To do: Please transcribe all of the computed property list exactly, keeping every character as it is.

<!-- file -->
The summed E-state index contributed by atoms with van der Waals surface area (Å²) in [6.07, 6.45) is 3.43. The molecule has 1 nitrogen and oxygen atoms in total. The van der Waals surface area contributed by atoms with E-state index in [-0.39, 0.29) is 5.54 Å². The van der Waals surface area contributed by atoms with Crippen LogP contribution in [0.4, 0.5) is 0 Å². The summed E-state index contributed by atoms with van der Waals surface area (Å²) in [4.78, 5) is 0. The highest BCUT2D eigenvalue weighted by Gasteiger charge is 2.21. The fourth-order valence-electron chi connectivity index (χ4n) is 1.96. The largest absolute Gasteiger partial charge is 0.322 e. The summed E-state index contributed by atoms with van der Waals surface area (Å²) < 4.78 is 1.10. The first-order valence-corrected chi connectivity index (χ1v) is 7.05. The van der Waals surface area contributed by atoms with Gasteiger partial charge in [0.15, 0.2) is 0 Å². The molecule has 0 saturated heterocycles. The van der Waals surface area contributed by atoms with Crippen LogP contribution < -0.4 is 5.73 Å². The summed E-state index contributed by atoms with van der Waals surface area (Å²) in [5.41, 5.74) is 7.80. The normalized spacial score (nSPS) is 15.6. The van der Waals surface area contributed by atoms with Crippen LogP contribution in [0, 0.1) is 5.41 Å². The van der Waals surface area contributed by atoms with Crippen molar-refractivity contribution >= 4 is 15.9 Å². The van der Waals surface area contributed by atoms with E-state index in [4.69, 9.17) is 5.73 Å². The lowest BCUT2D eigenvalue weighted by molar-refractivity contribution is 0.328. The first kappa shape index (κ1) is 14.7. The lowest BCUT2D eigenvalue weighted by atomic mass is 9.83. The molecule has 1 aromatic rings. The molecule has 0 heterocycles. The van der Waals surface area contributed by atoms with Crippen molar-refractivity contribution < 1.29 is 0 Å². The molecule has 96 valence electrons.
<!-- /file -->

The summed E-state index contributed by atoms with van der Waals surface area (Å²) in [6.07, 6.45) is 3.43. The molecule has 1 nitrogen and oxygen atoms in total. The van der Waals surface area contributed by atoms with E-state index in [-0.39, 0.29) is 5.54 Å². The van der Waals surface area contributed by atoms with Crippen LogP contribution in [0.4, 0.5) is 0 Å². The summed E-state index contributed by atoms with van der Waals surface area (Å²) in [4.78, 5) is 0. The highest BCUT2D eigenvalue weighted by Gasteiger charge is 2.21. The fourth-order valence-electron chi connectivity index (χ4n) is 1.96. The largest absolute Gasteiger partial charge is 0.322 e. The summed E-state index contributed by atoms with van der Waals surface area (Å²) < 4.78 is 1.10. The first-order valence-corrected chi connectivity index (χ1v) is 7.05. The van der Waals surface area contributed by atoms with Gasteiger partial charge in [0.15, 0.2) is 0 Å². The molecule has 0 saturated heterocycles. The van der Waals surface area contributed by atoms with Crippen LogP contribution < -0.4 is 5.73 Å². The summed E-state index contributed by atoms with van der Waals surface area (Å²) in [5.41, 5.74) is 7.80. The normalized spacial score (nSPS) is 15.6. The van der Waals surface area contributed by atoms with Crippen LogP contribution in [0, 0.1) is 5.41 Å². The van der Waals surface area contributed by atoms with Crippen molar-refractivity contribution >= 4 is 15.9 Å². The van der Waals surface area contributed by atoms with E-state index in [4.69, 9.17) is 5.73 Å². The lowest BCUT2D eigenvalue weighted by molar-refractivity contribution is 0.328. The first kappa shape index (κ1) is 14.7. The lowest BCUT2D eigenvalue weighted by atomic mass is 9.83. The molecule has 1 aromatic rings. The molecule has 0 heterocycles. The van der Waals surface area contributed by atoms with Crippen molar-refractivity contribution < 1.29 is 0 Å². The molecule has 96 valence electrons.